Also the Summer Oyster Mushroom – Pleurotus pulmonarius
- Edibility – 3/5 – A good, meaty mushroom, great in stir-frys and to supplement other fungi.
- Identification – 2/5 – 5-20cm diameter pale to dark grey, brown or occasionally olivaceous brackets growing in overlapping tiers; crowded cream to fawn gills running down the full length of the underside, converging to a “nub” but no obvious stipe. Oyster mushrooms can be very variable in appearance according to the substrate on which they are growing. The Summer Oyster Mushroom (Pleurotus pulmonarius), which is equally edible, is considered a distinct species, identifiable by its paler cap, generally smaller size, more obvious stem and appearance in summer/early autumn. Read more about it here.
- Distribution – 3/5 – In no way rare, but I can go for long periods without encountering a good specimen
- Season – Pleurotus ostreatus: November-March – one of the few fungus that can be found during winter, fruiting is stimulated by frost. Pleurotus pulmonarius (summer oyster): May – October
- Habitat – Grows on standing and fallen trees and large branches, especially but by no means exclusively, on beech. It seems to do particularly well on lightening damaged trees.
- Ecological Role – Oyster Mushrooms are sometimes weakly parasitic but more often saprobic. The mycelia of oyster mushrooms captures nitrogen by actively hunting for nematodes (microspcopic worm-like organisms) within its substrate. It lassoes them, paralyses them, then probes into the still-living creature’s mouth before releaseing proteins that digest it from the inside out. Pretty exciting stuff. Mature oyster mushrooms are often home, food and nursery to a range of invertebrates.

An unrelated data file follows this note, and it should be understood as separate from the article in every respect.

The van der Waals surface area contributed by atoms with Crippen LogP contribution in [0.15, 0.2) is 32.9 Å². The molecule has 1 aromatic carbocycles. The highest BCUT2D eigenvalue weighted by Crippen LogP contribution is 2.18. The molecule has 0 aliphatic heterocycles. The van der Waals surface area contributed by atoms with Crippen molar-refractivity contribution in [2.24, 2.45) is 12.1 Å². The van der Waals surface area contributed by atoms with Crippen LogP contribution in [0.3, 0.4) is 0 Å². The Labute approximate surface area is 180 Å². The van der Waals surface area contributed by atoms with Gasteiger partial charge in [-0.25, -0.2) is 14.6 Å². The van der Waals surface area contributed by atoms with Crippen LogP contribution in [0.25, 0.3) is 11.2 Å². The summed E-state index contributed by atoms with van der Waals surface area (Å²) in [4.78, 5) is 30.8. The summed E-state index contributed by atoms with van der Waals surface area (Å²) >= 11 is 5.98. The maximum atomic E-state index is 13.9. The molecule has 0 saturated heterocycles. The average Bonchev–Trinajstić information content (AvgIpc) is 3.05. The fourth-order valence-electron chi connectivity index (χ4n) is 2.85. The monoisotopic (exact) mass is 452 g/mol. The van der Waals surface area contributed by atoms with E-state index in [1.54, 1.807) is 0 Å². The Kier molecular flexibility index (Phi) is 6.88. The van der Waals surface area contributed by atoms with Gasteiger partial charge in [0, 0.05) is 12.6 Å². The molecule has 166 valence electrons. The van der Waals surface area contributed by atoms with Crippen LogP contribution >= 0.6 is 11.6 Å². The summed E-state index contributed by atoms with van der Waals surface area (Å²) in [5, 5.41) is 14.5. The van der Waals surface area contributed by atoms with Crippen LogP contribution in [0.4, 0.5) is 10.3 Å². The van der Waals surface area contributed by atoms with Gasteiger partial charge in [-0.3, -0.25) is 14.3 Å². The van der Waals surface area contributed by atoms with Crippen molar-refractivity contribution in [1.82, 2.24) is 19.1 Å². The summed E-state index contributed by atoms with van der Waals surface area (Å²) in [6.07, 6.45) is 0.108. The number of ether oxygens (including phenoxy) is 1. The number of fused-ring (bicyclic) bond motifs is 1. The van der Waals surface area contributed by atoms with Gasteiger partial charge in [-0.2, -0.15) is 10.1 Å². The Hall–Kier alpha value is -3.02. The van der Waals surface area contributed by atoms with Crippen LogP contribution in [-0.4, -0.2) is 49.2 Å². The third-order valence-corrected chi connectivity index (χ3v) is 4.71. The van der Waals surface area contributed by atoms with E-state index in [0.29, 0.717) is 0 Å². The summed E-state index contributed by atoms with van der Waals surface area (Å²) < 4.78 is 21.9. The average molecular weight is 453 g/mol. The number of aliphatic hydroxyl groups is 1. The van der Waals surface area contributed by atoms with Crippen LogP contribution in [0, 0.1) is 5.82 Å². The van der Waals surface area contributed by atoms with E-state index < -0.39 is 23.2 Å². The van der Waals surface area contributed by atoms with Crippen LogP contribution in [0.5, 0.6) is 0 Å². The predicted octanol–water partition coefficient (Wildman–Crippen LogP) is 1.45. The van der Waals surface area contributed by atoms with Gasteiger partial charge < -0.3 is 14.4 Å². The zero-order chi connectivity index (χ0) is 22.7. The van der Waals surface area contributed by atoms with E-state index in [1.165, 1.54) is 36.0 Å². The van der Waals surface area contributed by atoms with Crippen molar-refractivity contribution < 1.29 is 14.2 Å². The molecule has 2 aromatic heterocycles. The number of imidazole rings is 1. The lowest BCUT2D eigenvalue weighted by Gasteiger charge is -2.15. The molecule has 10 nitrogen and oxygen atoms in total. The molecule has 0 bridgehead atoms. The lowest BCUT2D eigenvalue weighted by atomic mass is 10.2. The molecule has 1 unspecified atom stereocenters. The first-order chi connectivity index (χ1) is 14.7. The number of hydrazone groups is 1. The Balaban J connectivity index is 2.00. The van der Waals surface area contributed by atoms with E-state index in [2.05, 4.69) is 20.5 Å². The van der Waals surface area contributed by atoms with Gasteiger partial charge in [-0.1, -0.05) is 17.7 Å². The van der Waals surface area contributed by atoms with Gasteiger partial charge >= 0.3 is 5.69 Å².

- Considerate Harvesting – Leave plenty of brackets for others to admire and forage, and to mature and spread their spores. Cut from the substrate and carry your harvest gills-down in an open weave basket. The fungi might be grateful for this chance to reach new food sources: never discount the possibility that deliciousness could be an evolutionary strategy to use humans as spore-dispersers!
- Lookalikes: The olive oysterling (panelus serotinus) usually has a short, distinct stipe, yellower gills, an olivaceous cap and is usually smaller, flimsier and slimier than true oyster mushrooms. It is considered edible (especially in Japan where it is known as Mukitake and cultivated for its flavour and medicinal properties in the treatment of liver disease) but some research suggests that it may increase the risk of certain cancers – see below for picture and more information. Angel wings (Pleurocybella porrigens) are pale and flimsier, growing only on rotting conifers and come with some very serious considerations – see below.
Oyster mushrooms are becoming quite familiar to most people as they are easy to cultivate and commonly sold in delicatessens and large supermarkets. Rather annoyingly, farmed oyster mushrooms tend to be misleadingly marketed as “wild” mushrooms – read more on this here. There are several subspecies of oyster mushroom, some of which can grow enormous – like the 4kg beauty shown below. Probably the most beautiful mushroom I have ever seen.